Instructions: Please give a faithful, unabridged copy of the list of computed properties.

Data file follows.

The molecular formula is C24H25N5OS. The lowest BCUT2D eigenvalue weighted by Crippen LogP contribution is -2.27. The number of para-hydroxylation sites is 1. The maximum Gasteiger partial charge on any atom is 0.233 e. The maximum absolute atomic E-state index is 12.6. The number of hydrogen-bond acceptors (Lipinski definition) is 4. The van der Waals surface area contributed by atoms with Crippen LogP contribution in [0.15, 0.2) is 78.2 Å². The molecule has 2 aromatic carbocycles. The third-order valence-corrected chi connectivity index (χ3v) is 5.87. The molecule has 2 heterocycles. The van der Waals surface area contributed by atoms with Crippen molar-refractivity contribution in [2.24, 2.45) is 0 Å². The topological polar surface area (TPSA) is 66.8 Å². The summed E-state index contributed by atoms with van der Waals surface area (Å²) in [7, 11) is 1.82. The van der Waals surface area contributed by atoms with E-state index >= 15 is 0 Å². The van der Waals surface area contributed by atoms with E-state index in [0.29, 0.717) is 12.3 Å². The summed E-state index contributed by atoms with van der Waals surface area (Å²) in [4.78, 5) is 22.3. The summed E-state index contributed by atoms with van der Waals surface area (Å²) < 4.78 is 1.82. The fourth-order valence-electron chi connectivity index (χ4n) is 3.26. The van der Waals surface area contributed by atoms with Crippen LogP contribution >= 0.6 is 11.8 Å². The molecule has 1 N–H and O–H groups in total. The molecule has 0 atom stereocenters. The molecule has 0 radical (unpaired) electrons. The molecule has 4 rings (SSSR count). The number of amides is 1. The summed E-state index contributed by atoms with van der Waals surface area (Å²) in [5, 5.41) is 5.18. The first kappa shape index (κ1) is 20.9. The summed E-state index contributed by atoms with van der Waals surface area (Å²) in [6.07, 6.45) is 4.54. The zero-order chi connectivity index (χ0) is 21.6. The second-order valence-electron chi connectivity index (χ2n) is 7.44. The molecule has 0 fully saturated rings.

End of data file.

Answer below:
The molecular formula is C24H25N5OS. The lowest BCUT2D eigenvalue weighted by Crippen LogP contribution is -2.27. The number of para-hydroxylation sites is 1. The maximum Gasteiger partial charge on any atom is 0.233 e. The maximum absolute atomic E-state index is 12.6. The number of hydrogen-bond acceptors (Lipinski definition) is 4. The van der Waals surface area contributed by atoms with Crippen LogP contribution in [0.15, 0.2) is 78.2 Å². The molecule has 2 aromatic carbocycles. The third-order valence-corrected chi connectivity index (χ3v) is 5.87. The molecule has 2 heterocycles. The van der Waals surface area contributed by atoms with Crippen molar-refractivity contribution in [2.24, 2.45) is 0 Å². The topological polar surface area (TPSA) is 66.8 Å². The summed E-state index contributed by atoms with van der Waals surface area (Å²) in [7, 11) is 1.82. The van der Waals surface area contributed by atoms with E-state index >= 15 is 0 Å². The van der Waals surface area contributed by atoms with E-state index in [0.29, 0.717) is 12.3 Å². The summed E-state index contributed by atoms with van der Waals surface area (Å²) in [4.78, 5) is 22.3. The summed E-state index contributed by atoms with van der Waals surface area (Å²) < 4.78 is 1.82. The fourth-order valence-electron chi connectivity index (χ4n) is 3.26. The van der Waals surface area contributed by atoms with Crippen LogP contribution >= 0.6 is 11.8 Å². The molecule has 1 N–H and O–H groups in total. The molecule has 0 atom stereocenters. The molecule has 0 radical (unpaired) electrons. The molecule has 4 rings (SSSR count). The number of amides is 1. The summed E-state index contributed by atoms with van der Waals surface area (Å²) in [5, 5.41) is 5.18. The first kappa shape index (κ1) is 20.9. The summed E-state index contributed by atoms with van der Waals surface area (Å²) in [6.07, 6.45) is 4.54. The zero-order chi connectivity index (χ0) is 21.6. The second-order valence-electron chi connectivity index (χ2n) is 7.44. The molecule has 0 fully saturated rings.